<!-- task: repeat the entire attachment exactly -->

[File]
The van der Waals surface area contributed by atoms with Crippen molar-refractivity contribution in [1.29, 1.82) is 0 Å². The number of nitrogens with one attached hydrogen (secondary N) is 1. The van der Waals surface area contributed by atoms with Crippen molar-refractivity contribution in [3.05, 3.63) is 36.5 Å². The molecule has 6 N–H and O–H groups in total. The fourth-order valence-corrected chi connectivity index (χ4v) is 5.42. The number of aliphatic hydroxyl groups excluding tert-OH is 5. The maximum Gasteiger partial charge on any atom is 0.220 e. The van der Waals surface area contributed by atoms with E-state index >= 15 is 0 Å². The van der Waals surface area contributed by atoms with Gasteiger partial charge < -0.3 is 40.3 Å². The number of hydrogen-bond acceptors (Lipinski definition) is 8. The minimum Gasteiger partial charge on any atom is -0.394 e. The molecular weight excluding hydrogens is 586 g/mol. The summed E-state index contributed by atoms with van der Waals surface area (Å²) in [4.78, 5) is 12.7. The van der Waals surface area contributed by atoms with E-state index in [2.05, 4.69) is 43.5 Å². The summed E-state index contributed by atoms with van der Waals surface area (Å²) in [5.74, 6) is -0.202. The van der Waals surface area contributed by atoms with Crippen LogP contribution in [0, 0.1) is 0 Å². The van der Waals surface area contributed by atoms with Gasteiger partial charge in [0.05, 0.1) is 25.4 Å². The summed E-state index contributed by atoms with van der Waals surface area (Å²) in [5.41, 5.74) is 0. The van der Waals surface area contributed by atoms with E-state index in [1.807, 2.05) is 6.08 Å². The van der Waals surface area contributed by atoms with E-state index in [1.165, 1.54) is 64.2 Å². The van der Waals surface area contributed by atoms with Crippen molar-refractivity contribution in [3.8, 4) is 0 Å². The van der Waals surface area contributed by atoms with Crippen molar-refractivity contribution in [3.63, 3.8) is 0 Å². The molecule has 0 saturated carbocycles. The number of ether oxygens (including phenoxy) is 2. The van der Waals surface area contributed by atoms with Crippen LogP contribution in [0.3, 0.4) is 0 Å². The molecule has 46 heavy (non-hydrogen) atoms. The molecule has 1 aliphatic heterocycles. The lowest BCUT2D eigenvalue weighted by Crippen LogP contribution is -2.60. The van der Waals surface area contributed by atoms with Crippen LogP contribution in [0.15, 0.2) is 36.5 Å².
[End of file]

The van der Waals surface area contributed by atoms with Crippen molar-refractivity contribution in [1.29, 1.82) is 0 Å². The number of nitrogens with one attached hydrogen (secondary N) is 1. The van der Waals surface area contributed by atoms with Crippen molar-refractivity contribution in [3.05, 3.63) is 36.5 Å². The molecule has 6 N–H and O–H groups in total. The fourth-order valence-corrected chi connectivity index (χ4v) is 5.42. The number of aliphatic hydroxyl groups excluding tert-OH is 5. The maximum Gasteiger partial charge on any atom is 0.220 e. The van der Waals surface area contributed by atoms with E-state index >= 15 is 0 Å². The van der Waals surface area contributed by atoms with Gasteiger partial charge < -0.3 is 40.3 Å². The number of hydrogen-bond acceptors (Lipinski definition) is 8. The minimum Gasteiger partial charge on any atom is -0.394 e. The molecular weight excluding hydrogens is 586 g/mol. The summed E-state index contributed by atoms with van der Waals surface area (Å²) in [4.78, 5) is 12.7. The van der Waals surface area contributed by atoms with E-state index in [2.05, 4.69) is 43.5 Å². The summed E-state index contributed by atoms with van der Waals surface area (Å²) in [5.74, 6) is -0.202. The van der Waals surface area contributed by atoms with Crippen LogP contribution in [0, 0.1) is 0 Å². The van der Waals surface area contributed by atoms with Gasteiger partial charge in [0.05, 0.1) is 25.4 Å². The summed E-state index contributed by atoms with van der Waals surface area (Å²) in [5.41, 5.74) is 0. The van der Waals surface area contributed by atoms with E-state index in [1.807, 2.05) is 6.08 Å². The van der Waals surface area contributed by atoms with E-state index in [1.165, 1.54) is 64.2 Å². The van der Waals surface area contributed by atoms with Crippen molar-refractivity contribution in [3.8, 4) is 0 Å². The van der Waals surface area contributed by atoms with Crippen molar-refractivity contribution in [3.63, 3.8) is 0 Å². The molecule has 0 saturated carbocycles. The number of ether oxygens (including phenoxy) is 2. The van der Waals surface area contributed by atoms with Crippen LogP contribution in [0.3, 0.4) is 0 Å². The molecule has 46 heavy (non-hydrogen) atoms. The molecule has 1 aliphatic heterocycles. The lowest BCUT2D eigenvalue weighted by Crippen LogP contribution is -2.60. The van der Waals surface area contributed by atoms with Crippen LogP contribution in [0.15, 0.2) is 36.5 Å².